The Ides of March have come and gone, but not the Oregon Legislature, it keeps right on rolling.
This week, the House is serving up foreclosure reform and nurse parity to ensure equal pay for equal work. The Ways & Means subcommittees are going to start working through the budgets, too.
I suspect we'll continue to still see a fundamental contrast between the budget priorities of the Democrats and the Republicans. The elephant in the room continues to be PERS--and it's practically all the Republicans talk about. The GOP have sponsored three dozen bills to "fix" PERS.. They seem thrilled to chomp away at benefits for middle to low income retirees. The Oregonian seems eager to cast this as Democrats being afraid to "cross unions". But it's much deeper than that...and it's too bad that the paper isn't more thoughtful in it's reporting. "Crossing unions" isn't the issue. Many, many people in Oregon worked to earn their retirement. They count on it to take care of themselves. Not to mention the fact that the Oregon economy needs these consumers to spend that money..injecting it into local economies. Right now, PERS is causing a serious strain on the budget. But as the state climbs out of recession and revenues climb, that's less of a problem. It's seems ludicrous to take a sledgehammer to the problem when a short-term scalpel fix will do.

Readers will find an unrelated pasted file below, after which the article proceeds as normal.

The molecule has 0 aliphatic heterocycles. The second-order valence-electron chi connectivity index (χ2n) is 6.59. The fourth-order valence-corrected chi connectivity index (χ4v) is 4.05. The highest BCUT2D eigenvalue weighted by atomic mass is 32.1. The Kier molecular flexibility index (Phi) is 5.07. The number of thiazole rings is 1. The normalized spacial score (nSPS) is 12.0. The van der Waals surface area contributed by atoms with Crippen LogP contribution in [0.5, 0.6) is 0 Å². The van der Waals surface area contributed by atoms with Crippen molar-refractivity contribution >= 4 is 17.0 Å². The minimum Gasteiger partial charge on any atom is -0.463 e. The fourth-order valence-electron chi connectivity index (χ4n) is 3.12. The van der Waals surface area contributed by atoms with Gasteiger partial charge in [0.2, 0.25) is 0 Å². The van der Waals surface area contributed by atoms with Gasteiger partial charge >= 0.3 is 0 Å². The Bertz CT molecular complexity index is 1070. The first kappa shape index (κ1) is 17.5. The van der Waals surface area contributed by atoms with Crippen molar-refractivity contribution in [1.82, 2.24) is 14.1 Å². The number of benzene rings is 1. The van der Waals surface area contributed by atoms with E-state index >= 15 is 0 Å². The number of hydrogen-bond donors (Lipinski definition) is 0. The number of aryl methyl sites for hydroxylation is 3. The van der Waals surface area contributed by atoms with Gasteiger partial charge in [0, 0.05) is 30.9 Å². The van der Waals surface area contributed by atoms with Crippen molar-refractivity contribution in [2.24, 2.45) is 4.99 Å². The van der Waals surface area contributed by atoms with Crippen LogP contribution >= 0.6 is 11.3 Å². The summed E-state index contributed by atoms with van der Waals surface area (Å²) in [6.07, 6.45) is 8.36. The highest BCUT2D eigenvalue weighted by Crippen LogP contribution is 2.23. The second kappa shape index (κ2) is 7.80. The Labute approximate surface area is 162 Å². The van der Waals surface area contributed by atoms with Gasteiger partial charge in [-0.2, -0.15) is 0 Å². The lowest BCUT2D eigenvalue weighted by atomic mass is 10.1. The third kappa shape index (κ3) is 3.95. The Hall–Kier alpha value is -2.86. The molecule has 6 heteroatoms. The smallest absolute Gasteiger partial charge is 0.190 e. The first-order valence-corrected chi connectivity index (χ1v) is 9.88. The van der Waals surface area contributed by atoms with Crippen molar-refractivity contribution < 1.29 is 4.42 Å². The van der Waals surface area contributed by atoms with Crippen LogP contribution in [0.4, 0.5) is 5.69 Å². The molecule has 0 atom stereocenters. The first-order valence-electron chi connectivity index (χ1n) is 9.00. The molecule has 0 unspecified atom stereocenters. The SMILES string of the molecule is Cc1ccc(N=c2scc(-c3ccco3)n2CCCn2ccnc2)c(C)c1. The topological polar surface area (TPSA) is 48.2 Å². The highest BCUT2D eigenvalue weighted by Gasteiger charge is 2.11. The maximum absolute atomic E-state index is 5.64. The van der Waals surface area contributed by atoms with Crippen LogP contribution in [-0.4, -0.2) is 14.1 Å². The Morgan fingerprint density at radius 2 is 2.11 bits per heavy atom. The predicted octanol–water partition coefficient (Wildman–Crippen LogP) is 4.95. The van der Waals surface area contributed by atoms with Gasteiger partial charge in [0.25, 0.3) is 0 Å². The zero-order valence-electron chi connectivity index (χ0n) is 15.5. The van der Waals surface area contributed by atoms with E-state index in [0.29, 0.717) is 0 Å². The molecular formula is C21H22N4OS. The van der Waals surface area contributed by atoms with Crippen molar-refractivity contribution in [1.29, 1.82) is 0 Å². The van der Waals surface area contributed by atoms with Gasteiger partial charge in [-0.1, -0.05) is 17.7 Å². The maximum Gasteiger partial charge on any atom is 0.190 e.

And that's where you're going to see the main difference between the Dems and the GOP going forward. Are we going to take a long term swipe at the elderly who earned their retirement or are we going to eliminate tax expenditures and giveaways that aren't paying off...and will we ever get comprehensive tax reform in Oregon?
Would that the Republicans were so interested to chomp away at benefits for those who are already thriving under the many tax expenditures and giveaways. But I digress.
Today the Senate Environment Committee will have the first hearing to remove the sunset from the Clean Fuels Program (Low Carbon Fuel Standard). Tuition Equity gets its first hearing in the Senate Education Committee on Tuesday. On Wednesday, the Senate Judiciary Committee will hear an amended proposal to regulate drones in Oregon airspace.
I find the drone discussion especially interesting, given that the Federal Aviation Administration estimated that 10,000 drones will be in use in U.S. airspace within the next five years. Others have estimated the number at two or three times, that amount.
Look for the Senate to move out a bill on foreclosure reform this week as well.